Baseball player James Crandall, New York Giants pitcher, standing on the field at West Side Grounds prior to game vs Cubs 1908 Photo SUMMARY
Informal head and shoulders portrait of baseball player Doc Crandall of the National League's New York Giants baseball team, standing on the field at West Side Grounds, located between West Polk Street, South Wolcott Avenue (formerly Lincoln Street), West Taylor Street, and South Wood Street in the Near West Side community area of Chicago, Illinois. SDN-054361, Chicago Daily News negatives collection, Chicago Historical Sociey
One of the top athletes during the dead ball era James Crandall, using a then legal spitball, was one of the first relievers in major league baseball history. After his first season when he posted a 12-12 record for the New York Giants, the next year, 1909, he started being used more-and-more out of the bullpen. In 1910 Doc Crandall had a resounding 17-4 record, with a 2.56 ERA, and led the NL with seven relief wins.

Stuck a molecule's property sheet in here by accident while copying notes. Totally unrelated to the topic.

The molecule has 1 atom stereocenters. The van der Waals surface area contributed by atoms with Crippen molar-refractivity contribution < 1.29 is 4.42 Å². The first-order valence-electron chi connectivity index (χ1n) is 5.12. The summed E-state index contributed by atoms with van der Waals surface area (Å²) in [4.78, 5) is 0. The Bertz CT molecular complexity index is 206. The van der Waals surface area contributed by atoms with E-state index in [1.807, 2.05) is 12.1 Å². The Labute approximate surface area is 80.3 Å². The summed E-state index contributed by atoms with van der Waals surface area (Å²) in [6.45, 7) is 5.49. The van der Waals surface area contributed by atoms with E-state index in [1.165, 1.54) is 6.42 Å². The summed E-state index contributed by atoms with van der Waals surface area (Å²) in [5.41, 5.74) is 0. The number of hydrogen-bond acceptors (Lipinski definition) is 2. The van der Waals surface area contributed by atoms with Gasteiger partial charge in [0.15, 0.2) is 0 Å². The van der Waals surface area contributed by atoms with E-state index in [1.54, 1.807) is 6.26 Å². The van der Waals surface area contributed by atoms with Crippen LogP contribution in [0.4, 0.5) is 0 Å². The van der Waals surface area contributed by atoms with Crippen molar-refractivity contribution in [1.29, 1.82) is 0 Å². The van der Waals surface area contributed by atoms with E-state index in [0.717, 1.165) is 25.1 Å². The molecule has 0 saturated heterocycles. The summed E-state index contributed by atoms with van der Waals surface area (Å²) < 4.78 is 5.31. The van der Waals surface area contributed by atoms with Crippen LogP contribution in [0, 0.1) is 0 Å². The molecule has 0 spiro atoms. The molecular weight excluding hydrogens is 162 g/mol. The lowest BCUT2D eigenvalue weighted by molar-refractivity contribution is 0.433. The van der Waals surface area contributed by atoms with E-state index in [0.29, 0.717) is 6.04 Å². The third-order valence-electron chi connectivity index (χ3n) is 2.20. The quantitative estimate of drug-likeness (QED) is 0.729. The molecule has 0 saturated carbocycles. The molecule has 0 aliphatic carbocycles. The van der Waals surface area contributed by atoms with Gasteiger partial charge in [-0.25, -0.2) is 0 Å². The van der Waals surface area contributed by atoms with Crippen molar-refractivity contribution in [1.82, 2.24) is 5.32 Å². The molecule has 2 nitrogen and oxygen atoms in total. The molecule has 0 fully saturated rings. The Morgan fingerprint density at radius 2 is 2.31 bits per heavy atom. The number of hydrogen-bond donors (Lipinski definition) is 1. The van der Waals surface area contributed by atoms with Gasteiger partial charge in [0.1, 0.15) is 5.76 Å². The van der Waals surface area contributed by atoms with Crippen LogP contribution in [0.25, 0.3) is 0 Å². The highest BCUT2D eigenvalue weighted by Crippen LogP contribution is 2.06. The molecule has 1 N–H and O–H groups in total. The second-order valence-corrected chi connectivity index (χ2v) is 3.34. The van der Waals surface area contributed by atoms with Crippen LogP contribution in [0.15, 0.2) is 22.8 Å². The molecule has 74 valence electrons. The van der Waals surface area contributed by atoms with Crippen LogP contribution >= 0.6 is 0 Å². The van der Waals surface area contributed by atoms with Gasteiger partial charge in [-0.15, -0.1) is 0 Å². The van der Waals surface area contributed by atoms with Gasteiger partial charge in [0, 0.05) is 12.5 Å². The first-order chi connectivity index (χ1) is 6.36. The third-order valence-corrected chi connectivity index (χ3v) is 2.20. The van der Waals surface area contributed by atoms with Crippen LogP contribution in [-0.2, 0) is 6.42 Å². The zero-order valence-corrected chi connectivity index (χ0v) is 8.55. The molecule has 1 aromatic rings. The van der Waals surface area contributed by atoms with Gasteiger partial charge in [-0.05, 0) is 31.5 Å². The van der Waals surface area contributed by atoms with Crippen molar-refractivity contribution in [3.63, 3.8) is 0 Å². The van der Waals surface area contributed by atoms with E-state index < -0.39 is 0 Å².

James Crandall picked up his nickname of Doc from this era’s famous sports’ writer Damon Runyon, who wrote this: ‘Crandall is the Giants ambulance corps. He is the first to aid the injured. He is the physician of the pitching emergency. The doctor of ballgames. He is without an equal as an extinguisher of batting rallies and run riots. He is the greatest relief pitcher in baseball.’
A very solid hitter, he played in the infield on some days when he wasn’t pitching, and hit .285 in his career with 253 hits in 887 at bats. Doc Crandall pitched in 278 games, played second base in 70 games, shortstop 8 games, Of 4 games and one game at first base.
In 1912 Doc Crandall gathered a 13-7 pitching record. Traded to the St. Louis Cardinals in mid-1913 he pitched until the end of 1918 for various teams.